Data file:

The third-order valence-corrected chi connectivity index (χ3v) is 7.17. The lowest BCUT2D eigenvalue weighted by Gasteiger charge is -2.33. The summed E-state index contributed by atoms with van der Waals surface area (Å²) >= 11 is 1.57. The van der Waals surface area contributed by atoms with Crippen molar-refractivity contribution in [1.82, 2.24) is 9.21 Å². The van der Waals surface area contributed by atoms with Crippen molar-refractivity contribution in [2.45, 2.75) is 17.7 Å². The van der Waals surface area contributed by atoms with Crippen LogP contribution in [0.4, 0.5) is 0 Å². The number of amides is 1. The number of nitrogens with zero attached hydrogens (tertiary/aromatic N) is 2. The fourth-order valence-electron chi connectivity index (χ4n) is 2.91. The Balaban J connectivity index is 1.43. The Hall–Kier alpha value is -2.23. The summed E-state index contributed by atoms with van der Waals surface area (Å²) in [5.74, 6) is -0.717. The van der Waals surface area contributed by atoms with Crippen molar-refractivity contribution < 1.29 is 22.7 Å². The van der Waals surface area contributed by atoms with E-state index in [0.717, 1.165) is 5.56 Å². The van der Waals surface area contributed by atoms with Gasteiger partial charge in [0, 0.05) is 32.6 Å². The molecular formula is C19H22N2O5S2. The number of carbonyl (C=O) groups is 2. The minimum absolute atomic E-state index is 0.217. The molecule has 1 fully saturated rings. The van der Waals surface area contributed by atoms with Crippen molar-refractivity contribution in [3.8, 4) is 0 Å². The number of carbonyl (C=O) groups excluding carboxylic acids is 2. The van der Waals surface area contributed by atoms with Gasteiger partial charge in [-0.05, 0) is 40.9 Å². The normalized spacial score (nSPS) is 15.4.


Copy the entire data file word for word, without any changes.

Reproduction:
The third-order valence-corrected chi connectivity index (χ3v) is 7.17. The lowest BCUT2D eigenvalue weighted by Gasteiger charge is -2.33. The summed E-state index contributed by atoms with van der Waals surface area (Å²) >= 11 is 1.57. The van der Waals surface area contributed by atoms with Crippen molar-refractivity contribution in [1.82, 2.24) is 9.21 Å². The van der Waals surface area contributed by atoms with Crippen molar-refractivity contribution in [2.45, 2.75) is 17.7 Å². The van der Waals surface area contributed by atoms with Crippen LogP contribution in [0.4, 0.5) is 0 Å². The number of amides is 1. The number of nitrogens with zero attached hydrogens (tertiary/aromatic N) is 2. The fourth-order valence-electron chi connectivity index (χ4n) is 2.91. The Balaban J connectivity index is 1.43. The Hall–Kier alpha value is -2.23. The summed E-state index contributed by atoms with van der Waals surface area (Å²) in [5.74, 6) is -0.717. The van der Waals surface area contributed by atoms with Crippen molar-refractivity contribution < 1.29 is 22.7 Å². The van der Waals surface area contributed by atoms with E-state index in [0.717, 1.165) is 5.56 Å². The van der Waals surface area contributed by atoms with Gasteiger partial charge in [0, 0.05) is 32.6 Å². The molecular formula is C19H22N2O5S2. The number of carbonyl (C=O) groups is 2. The minimum absolute atomic E-state index is 0.217. The molecule has 1 fully saturated rings. The van der Waals surface area contributed by atoms with Crippen molar-refractivity contribution in [3.8, 4) is 0 Å². The number of carbonyl (C=O) groups excluding carboxylic acids is 2. The van der Waals surface area contributed by atoms with Gasteiger partial charge in [-0.05, 0) is 40.9 Å². The normalized spacial score (nSPS) is 15.4.